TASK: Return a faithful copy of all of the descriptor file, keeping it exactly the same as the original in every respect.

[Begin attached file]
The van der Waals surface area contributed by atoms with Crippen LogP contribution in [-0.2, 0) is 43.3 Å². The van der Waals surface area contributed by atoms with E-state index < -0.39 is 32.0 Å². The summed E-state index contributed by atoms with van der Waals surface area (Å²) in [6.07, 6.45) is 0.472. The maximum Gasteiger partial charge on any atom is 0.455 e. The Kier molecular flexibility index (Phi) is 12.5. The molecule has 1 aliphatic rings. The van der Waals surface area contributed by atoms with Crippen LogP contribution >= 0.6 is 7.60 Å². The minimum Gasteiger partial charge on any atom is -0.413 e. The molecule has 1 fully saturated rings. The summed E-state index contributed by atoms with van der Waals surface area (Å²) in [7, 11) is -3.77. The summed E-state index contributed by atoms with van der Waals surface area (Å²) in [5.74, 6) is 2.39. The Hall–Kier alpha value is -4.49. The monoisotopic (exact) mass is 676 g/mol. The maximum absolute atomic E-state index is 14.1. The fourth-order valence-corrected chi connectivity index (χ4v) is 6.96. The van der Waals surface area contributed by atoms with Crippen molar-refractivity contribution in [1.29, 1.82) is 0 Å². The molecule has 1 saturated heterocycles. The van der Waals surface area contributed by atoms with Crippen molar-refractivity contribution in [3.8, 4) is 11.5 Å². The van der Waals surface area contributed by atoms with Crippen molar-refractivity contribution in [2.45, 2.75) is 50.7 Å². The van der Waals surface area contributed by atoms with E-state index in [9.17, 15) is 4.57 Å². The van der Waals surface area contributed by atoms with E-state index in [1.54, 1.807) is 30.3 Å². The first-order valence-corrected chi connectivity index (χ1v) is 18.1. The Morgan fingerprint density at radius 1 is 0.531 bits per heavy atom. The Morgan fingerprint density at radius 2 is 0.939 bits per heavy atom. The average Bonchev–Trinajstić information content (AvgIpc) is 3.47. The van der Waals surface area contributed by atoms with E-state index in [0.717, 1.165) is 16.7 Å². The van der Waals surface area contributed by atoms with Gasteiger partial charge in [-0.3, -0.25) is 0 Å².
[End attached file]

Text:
The van der Waals surface area contributed by atoms with Crippen LogP contribution in [-0.2, 0) is 43.3 Å². The van der Waals surface area contributed by atoms with E-state index < -0.39 is 32.0 Å². The summed E-state index contributed by atoms with van der Waals surface area (Å²) in [6.07, 6.45) is 0.472. The maximum Gasteiger partial charge on any atom is 0.455 e. The Kier molecular flexibility index (Phi) is 12.5. The molecule has 1 aliphatic rings. The van der Waals surface area contributed by atoms with Crippen LogP contribution >= 0.6 is 7.60 Å². The minimum Gasteiger partial charge on any atom is -0.413 e. The molecule has 1 fully saturated rings. The summed E-state index contributed by atoms with van der Waals surface area (Å²) in [7, 11) is -3.77. The summed E-state index contributed by atoms with van der Waals surface area (Å²) in [5.74, 6) is 2.39. The Hall–Kier alpha value is -4.49. The monoisotopic (exact) mass is 676 g/mol. The maximum absolute atomic E-state index is 14.1. The fourth-order valence-corrected chi connectivity index (χ4v) is 6.96. The van der Waals surface area contributed by atoms with Crippen molar-refractivity contribution in [1.29, 1.82) is 0 Å². The molecule has 1 saturated heterocycles. The van der Waals surface area contributed by atoms with Crippen molar-refractivity contribution in [3.8, 4) is 11.5 Å². The van der Waals surface area contributed by atoms with Crippen molar-refractivity contribution in [2.45, 2.75) is 50.7 Å². The van der Waals surface area contributed by atoms with E-state index in [9.17, 15) is 4.57 Å². The van der Waals surface area contributed by atoms with E-state index in [1.54, 1.807) is 30.3 Å². The first-order valence-corrected chi connectivity index (χ1v) is 18.1. The Morgan fingerprint density at radius 1 is 0.531 bits per heavy atom. The Morgan fingerprint density at radius 2 is 0.939 bits per heavy atom. The average Bonchev–Trinajstić information content (AvgIpc) is 3.47. The van der Waals surface area contributed by atoms with E-state index in [0.717, 1.165) is 16.7 Å². The van der Waals surface area contributed by atoms with Gasteiger partial charge in [-0.3, -0.25) is 0 Å².